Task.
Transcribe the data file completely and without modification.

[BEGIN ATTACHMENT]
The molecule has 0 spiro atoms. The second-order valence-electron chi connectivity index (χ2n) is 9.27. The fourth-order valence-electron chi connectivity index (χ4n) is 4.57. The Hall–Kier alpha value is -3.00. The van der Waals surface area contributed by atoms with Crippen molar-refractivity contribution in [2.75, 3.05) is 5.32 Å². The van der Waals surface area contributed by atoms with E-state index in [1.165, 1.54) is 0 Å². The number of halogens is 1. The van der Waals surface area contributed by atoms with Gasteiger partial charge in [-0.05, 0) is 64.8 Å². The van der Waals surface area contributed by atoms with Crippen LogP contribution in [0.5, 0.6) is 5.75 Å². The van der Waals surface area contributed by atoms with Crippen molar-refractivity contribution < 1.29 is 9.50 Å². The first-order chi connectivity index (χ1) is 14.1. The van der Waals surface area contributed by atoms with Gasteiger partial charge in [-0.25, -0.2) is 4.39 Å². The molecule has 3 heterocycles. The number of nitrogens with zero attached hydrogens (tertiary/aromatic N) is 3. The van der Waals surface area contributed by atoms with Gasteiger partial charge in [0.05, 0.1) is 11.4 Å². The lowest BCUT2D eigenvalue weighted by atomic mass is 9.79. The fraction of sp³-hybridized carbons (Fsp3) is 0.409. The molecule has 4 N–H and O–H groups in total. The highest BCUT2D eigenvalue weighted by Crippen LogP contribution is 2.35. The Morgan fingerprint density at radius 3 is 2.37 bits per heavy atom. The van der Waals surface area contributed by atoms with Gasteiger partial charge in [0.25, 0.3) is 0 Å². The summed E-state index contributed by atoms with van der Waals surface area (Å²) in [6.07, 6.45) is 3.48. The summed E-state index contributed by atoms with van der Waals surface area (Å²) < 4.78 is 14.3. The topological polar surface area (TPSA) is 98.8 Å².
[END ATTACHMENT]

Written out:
The molecule has 0 spiro atoms. The second-order valence-electron chi connectivity index (χ2n) is 9.27. The fourth-order valence-electron chi connectivity index (χ4n) is 4.57. The Hall–Kier alpha value is -3.00. The van der Waals surface area contributed by atoms with Crippen molar-refractivity contribution in [2.75, 3.05) is 5.32 Å². The van der Waals surface area contributed by atoms with E-state index in [1.165, 1.54) is 0 Å². The number of halogens is 1. The van der Waals surface area contributed by atoms with Gasteiger partial charge in [-0.05, 0) is 64.8 Å². The van der Waals surface area contributed by atoms with Crippen LogP contribution in [0.5, 0.6) is 5.75 Å². The van der Waals surface area contributed by atoms with Crippen molar-refractivity contribution < 1.29 is 9.50 Å². The first-order chi connectivity index (χ1) is 14.1. The van der Waals surface area contributed by atoms with Gasteiger partial charge in [-0.25, -0.2) is 4.39 Å². The molecule has 3 heterocycles. The number of nitrogens with zero attached hydrogens (tertiary/aromatic N) is 3. The van der Waals surface area contributed by atoms with Gasteiger partial charge in [0.05, 0.1) is 11.4 Å². The lowest BCUT2D eigenvalue weighted by atomic mass is 9.79. The fraction of sp³-hybridized carbons (Fsp3) is 0.409. The molecule has 4 N–H and O–H groups in total. The highest BCUT2D eigenvalue weighted by Crippen LogP contribution is 2.35. The Morgan fingerprint density at radius 3 is 2.37 bits per heavy atom. The van der Waals surface area contributed by atoms with Gasteiger partial charge in [0.25, 0.3) is 0 Å². The summed E-state index contributed by atoms with van der Waals surface area (Å²) in [6.07, 6.45) is 3.48. The summed E-state index contributed by atoms with van der Waals surface area (Å²) < 4.78 is 14.3. The topological polar surface area (TPSA) is 98.8 Å².